Larry Osborne: Five Common Mistakes and a Better Way—Is not About Risk-Taking, It’s About Obedience.
(3) Confusing risk with faith
Another common mistake among leaders is the tendency to confuse risk-taking with faith, and innovation with living on the ragged edge.
I’ve heard conference speakers tell a room full of pastors and leaders that if we don’t have some area of our life or ministry that will crash and burn if God doesn’t come to the rescue and do something miraculous, we aren’t living by faith.
God is not impressed with risk-taking.
He’s impressed with obedience.
Faith is not taking crazy risks. It’s trusting God enough to do what he says even when it’s risky or makes no sense. It’s going out on a limb that he specifically tells us to go out onto.
Abraham took Isaac to Mount Moriah, Noah built a boat in the middle of nowhere, and Moses audaciously told Pharaoh to let God’s people go because God had explicitly told them to do so. They didn’t do something crazy and expect God to bless it. God asked them to do something crazy, so they did it.
Many of those who write and speak about motivation love to tell stories of people who took a great risk and lived to tell about it. They turn them into heroes. And some of us buy it. We begin to think that the secret to innovative success is to take great risks, even when God hasn’t asked us to do so.
I think of a pastor friend who told me he was pushing his church to take a huge and seemingly imprudent financial risk to get into a new facility. He’d heard a conference speaker tell a story about taking a similar risk. God had come through for him at the last minute. So my friend figured if he crawled out on the same limb as the speaker had, God would reward his “step of faith” and rescue him.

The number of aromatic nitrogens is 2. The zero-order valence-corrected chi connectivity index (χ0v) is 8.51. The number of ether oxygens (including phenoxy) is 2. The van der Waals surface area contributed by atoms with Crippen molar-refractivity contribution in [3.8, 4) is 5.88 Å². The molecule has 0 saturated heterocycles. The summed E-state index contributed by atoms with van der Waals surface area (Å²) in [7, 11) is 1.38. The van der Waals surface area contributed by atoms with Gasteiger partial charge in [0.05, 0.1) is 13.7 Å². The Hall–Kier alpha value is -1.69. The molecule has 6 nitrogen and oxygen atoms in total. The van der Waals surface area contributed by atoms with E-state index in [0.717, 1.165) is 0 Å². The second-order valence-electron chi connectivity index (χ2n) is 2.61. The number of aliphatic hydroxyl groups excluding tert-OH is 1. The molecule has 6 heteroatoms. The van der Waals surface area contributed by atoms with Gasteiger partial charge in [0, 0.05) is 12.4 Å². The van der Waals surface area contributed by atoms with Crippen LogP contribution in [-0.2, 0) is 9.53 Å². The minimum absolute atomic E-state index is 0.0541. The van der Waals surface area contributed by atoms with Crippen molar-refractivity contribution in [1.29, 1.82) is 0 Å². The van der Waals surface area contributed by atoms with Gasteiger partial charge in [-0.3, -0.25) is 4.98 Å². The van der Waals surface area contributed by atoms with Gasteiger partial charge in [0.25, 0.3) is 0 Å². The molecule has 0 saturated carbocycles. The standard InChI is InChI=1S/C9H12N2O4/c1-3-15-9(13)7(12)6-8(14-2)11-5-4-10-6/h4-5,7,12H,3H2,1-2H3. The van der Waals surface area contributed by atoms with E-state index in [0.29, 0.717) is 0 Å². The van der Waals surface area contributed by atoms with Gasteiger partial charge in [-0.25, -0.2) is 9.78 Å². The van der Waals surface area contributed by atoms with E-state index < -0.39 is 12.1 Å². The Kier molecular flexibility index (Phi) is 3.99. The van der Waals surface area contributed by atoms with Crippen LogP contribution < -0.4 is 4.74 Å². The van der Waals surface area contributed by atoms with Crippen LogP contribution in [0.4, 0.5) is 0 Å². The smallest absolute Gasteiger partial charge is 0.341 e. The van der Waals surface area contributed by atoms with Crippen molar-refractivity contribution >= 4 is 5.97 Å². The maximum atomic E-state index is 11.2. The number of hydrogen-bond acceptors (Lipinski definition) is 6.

So he went for it.
He thought he was being a courageous and innovative leader; He thought he was pushing the envelope and leading his congregation into a great step of faith.
But he wasn’t.
He was unintentionally leading them into bankruptcy.
I think also of another pastor who called me after hearing me speak on sermon-based small groups. He was convinced his church should do the same thing. So he told me he had “burned the boats,” canceling every competing program in order to go all in on this new ministry model.
I asked him how it was going so far.
“Not too well,” he said. “People are pretty upset, and lots of them have left. But if I’m going to lead by faith, I have to step out and take the risk.”
Sadly, the next time I talked to him he was looking for another job.
Like many leaders, he had confused risk-taking with faith, and innovation with living on the ragged edge. But innovation is not about risk-taking. It’s about innovation. And faith is not about risk-taking. It’s about obedience.